They say that collegians are majoring in STEM (science, technology, engineering, and math) subjects these days, not in English or the humanities, which I can understand, science being of critical importance in keeping us afloat.
But there’s still something to be said, I think, for the value of a liberal arts education with courses in history, literature, and languages, whose ultimate gift is to enrich our lives, to make us more knowledgeable citizens of the world, and to make us ever more mindful of one another — mutual understanding having it over mutually assured destruction when it comes to averting Armageddon.
I would suggest too, ours reputedly being an egalitarian society, that STEM majors be required to study some history, some literature, and the rudiments of a foreign language to round them out. (The French side of my family found a good number of Americans boring inasmuch as they were specialists, johnny-one-notes, not generalists.)
Plus, being almost illiterate when it comes to STEM subjects, I would love it if these science majors were taught to write clearly. (I know, I know, obfuscation seems to be all the rage these days, at least when it comes to just about any communication one receives from governments, corporations, insurance companies, auto dealerships, law firms. . . .)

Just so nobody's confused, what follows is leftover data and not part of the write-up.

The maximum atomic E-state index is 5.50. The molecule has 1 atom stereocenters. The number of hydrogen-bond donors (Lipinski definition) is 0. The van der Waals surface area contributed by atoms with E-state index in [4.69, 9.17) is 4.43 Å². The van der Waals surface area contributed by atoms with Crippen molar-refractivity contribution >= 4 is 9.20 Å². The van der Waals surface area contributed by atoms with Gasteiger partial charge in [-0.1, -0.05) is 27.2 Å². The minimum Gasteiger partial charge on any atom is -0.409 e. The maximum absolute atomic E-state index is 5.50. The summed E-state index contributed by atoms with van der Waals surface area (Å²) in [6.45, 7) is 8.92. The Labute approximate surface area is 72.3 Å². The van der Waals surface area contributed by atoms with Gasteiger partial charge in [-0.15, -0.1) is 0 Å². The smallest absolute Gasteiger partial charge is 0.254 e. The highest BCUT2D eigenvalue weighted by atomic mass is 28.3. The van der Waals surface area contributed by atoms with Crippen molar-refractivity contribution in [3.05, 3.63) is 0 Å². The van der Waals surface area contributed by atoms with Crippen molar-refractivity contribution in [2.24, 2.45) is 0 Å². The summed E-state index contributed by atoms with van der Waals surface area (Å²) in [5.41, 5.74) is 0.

There ought to be a required clear-writing course for STEM majors, for everyone really. What a wonderful world it would be.
Back to the liberal arts, I doubt STEM courses would be of great value were they not to include, as aforesaid, some history, as in the history of science, the history of technology, et cetera. Concerning history, Santayana famously said that “those who cannot remember the past are condemned to repeat it,” but he also said, later on in “The Life of Reason,” that “history is always written wrong, and so always needs to be rewritten.”
With that caveat, history, while it needn’t be swallowed whole at first blush, is a subject obviously linked to whatever progress we humans have made, though we should remain mindful that those who dwell only in the past are condemned to be boring.